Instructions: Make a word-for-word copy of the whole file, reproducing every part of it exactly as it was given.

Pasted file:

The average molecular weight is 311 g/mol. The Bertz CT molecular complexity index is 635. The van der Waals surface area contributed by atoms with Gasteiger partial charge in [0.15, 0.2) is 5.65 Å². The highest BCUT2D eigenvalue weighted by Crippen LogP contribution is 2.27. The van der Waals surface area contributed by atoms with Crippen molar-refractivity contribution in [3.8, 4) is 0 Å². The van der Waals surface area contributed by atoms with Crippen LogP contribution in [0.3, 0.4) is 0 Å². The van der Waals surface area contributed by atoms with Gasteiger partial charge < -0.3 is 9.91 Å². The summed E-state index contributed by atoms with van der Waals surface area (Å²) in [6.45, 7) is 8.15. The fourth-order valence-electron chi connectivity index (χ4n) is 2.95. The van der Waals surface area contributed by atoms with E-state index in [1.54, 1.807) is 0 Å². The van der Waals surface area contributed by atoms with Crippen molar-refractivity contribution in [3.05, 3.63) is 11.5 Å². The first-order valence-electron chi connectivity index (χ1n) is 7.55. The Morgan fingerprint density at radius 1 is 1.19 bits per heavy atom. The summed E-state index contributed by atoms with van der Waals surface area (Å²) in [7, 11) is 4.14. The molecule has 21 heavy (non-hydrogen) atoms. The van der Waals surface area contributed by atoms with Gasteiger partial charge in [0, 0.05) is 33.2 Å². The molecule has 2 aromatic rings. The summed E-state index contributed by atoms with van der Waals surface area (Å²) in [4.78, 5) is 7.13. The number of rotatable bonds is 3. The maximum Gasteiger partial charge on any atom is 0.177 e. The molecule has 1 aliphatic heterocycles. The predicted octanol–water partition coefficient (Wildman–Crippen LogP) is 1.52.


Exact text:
The average molecular weight is 311 g/mol. The Bertz CT molecular complexity index is 635. The van der Waals surface area contributed by atoms with Gasteiger partial charge in [0.15, 0.2) is 5.65 Å². The highest BCUT2D eigenvalue weighted by Crippen LogP contribution is 2.27. The van der Waals surface area contributed by atoms with Crippen molar-refractivity contribution in [3.8, 4) is 0 Å². The van der Waals surface area contributed by atoms with Crippen LogP contribution in [0.3, 0.4) is 0 Å². The van der Waals surface area contributed by atoms with Gasteiger partial charge < -0.3 is 9.91 Å². The summed E-state index contributed by atoms with van der Waals surface area (Å²) in [6.45, 7) is 8.15. The fourth-order valence-electron chi connectivity index (χ4n) is 2.95. The van der Waals surface area contributed by atoms with E-state index in [1.54, 1.807) is 0 Å². The van der Waals surface area contributed by atoms with Crippen molar-refractivity contribution in [3.05, 3.63) is 11.5 Å². The first-order valence-electron chi connectivity index (χ1n) is 7.55. The Morgan fingerprint density at radius 1 is 1.19 bits per heavy atom. The summed E-state index contributed by atoms with van der Waals surface area (Å²) in [7, 11) is 4.14. The molecule has 21 heavy (non-hydrogen) atoms. The van der Waals surface area contributed by atoms with Gasteiger partial charge in [0, 0.05) is 33.2 Å². The molecule has 2 aromatic rings. The summed E-state index contributed by atoms with van der Waals surface area (Å²) in [4.78, 5) is 7.13. The number of rotatable bonds is 3. The maximum Gasteiger partial charge on any atom is 0.177 e. The molecule has 1 aliphatic heterocycles. The predicted octanol–water partition coefficient (Wildman–Crippen LogP) is 1.52.